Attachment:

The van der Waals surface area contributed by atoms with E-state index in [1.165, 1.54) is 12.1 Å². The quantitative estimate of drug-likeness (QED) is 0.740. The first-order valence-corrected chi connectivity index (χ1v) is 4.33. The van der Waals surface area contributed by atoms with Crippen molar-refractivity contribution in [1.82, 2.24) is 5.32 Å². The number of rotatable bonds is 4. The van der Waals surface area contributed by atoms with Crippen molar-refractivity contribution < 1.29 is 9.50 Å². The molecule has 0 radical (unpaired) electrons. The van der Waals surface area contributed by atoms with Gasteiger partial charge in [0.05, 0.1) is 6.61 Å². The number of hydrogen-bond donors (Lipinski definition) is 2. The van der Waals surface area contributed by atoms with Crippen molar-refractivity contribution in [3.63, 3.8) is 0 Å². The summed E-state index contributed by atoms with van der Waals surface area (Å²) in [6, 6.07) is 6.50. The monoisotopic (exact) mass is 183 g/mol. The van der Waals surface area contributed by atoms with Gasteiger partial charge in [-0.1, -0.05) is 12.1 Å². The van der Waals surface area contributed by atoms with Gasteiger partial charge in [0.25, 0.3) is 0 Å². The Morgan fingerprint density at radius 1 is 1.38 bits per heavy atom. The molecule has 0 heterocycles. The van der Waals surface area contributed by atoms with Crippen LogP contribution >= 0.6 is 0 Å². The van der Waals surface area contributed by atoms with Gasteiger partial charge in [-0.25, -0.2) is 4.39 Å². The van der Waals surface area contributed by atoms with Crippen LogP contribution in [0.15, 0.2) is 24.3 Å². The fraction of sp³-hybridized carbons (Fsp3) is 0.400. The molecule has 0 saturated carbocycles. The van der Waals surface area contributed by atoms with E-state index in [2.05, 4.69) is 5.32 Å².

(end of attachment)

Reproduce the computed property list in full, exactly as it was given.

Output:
The van der Waals surface area contributed by atoms with E-state index in [1.165, 1.54) is 12.1 Å². The quantitative estimate of drug-likeness (QED) is 0.740. The first-order valence-corrected chi connectivity index (χ1v) is 4.33. The van der Waals surface area contributed by atoms with Crippen molar-refractivity contribution in [1.82, 2.24) is 5.32 Å². The number of rotatable bonds is 4. The van der Waals surface area contributed by atoms with Crippen molar-refractivity contribution < 1.29 is 9.50 Å². The molecule has 0 radical (unpaired) electrons. The van der Waals surface area contributed by atoms with Gasteiger partial charge in [0.05, 0.1) is 6.61 Å². The number of hydrogen-bond donors (Lipinski definition) is 2. The van der Waals surface area contributed by atoms with Crippen molar-refractivity contribution in [3.63, 3.8) is 0 Å². The summed E-state index contributed by atoms with van der Waals surface area (Å²) in [6, 6.07) is 6.50. The monoisotopic (exact) mass is 183 g/mol. The van der Waals surface area contributed by atoms with Gasteiger partial charge in [-0.1, -0.05) is 12.1 Å². The van der Waals surface area contributed by atoms with Gasteiger partial charge in [0.25, 0.3) is 0 Å². The Morgan fingerprint density at radius 1 is 1.38 bits per heavy atom. The molecule has 0 heterocycles. The van der Waals surface area contributed by atoms with Crippen LogP contribution >= 0.6 is 0 Å². The van der Waals surface area contributed by atoms with Gasteiger partial charge in [-0.25, -0.2) is 4.39 Å². The van der Waals surface area contributed by atoms with Crippen LogP contribution in [0.15, 0.2) is 24.3 Å². The fraction of sp³-hybridized carbons (Fsp3) is 0.400. The molecule has 0 saturated carbocycles. The van der Waals surface area contributed by atoms with E-state index in [2.05, 4.69) is 5.32 Å².